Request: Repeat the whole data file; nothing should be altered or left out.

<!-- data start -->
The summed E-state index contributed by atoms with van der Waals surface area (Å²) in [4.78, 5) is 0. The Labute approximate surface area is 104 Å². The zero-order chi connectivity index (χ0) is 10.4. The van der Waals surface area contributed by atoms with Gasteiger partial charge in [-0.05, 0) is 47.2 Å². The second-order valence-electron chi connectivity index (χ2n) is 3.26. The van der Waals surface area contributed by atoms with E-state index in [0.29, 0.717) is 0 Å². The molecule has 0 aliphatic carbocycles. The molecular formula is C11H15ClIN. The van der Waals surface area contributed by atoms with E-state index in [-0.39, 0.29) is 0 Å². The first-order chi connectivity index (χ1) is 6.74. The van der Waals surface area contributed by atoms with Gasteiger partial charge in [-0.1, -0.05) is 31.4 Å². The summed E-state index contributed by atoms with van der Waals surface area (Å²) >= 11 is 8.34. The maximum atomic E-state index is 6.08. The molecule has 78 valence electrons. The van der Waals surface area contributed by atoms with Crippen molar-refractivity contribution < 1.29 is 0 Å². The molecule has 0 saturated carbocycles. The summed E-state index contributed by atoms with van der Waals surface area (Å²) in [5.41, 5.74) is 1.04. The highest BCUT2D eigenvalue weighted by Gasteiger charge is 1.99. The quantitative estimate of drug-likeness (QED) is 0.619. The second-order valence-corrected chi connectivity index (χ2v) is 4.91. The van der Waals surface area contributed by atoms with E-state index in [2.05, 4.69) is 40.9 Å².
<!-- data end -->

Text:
The summed E-state index contributed by atoms with van der Waals surface area (Å²) in [4.78, 5) is 0. The Labute approximate surface area is 104 Å². The zero-order chi connectivity index (χ0) is 10.4. The van der Waals surface area contributed by atoms with Gasteiger partial charge in [-0.05, 0) is 47.2 Å². The second-order valence-electron chi connectivity index (χ2n) is 3.26. The van der Waals surface area contributed by atoms with E-state index in [0.29, 0.717) is 0 Å². The molecule has 0 aliphatic carbocycles. The molecular formula is C11H15ClIN. The van der Waals surface area contributed by atoms with E-state index in [-0.39, 0.29) is 0 Å². The first-order chi connectivity index (χ1) is 6.74. The van der Waals surface area contributed by atoms with Gasteiger partial charge in [-0.1, -0.05) is 31.4 Å². The summed E-state index contributed by atoms with van der Waals surface area (Å²) >= 11 is 8.34. The maximum atomic E-state index is 6.08. The molecule has 78 valence electrons. The van der Waals surface area contributed by atoms with Crippen molar-refractivity contribution < 1.29 is 0 Å². The molecule has 0 saturated carbocycles. The summed E-state index contributed by atoms with van der Waals surface area (Å²) in [5.41, 5.74) is 1.04. The highest BCUT2D eigenvalue weighted by Gasteiger charge is 1.99. The quantitative estimate of drug-likeness (QED) is 0.619. The second-order valence-corrected chi connectivity index (χ2v) is 4.91. The van der Waals surface area contributed by atoms with E-state index in [2.05, 4.69) is 40.9 Å².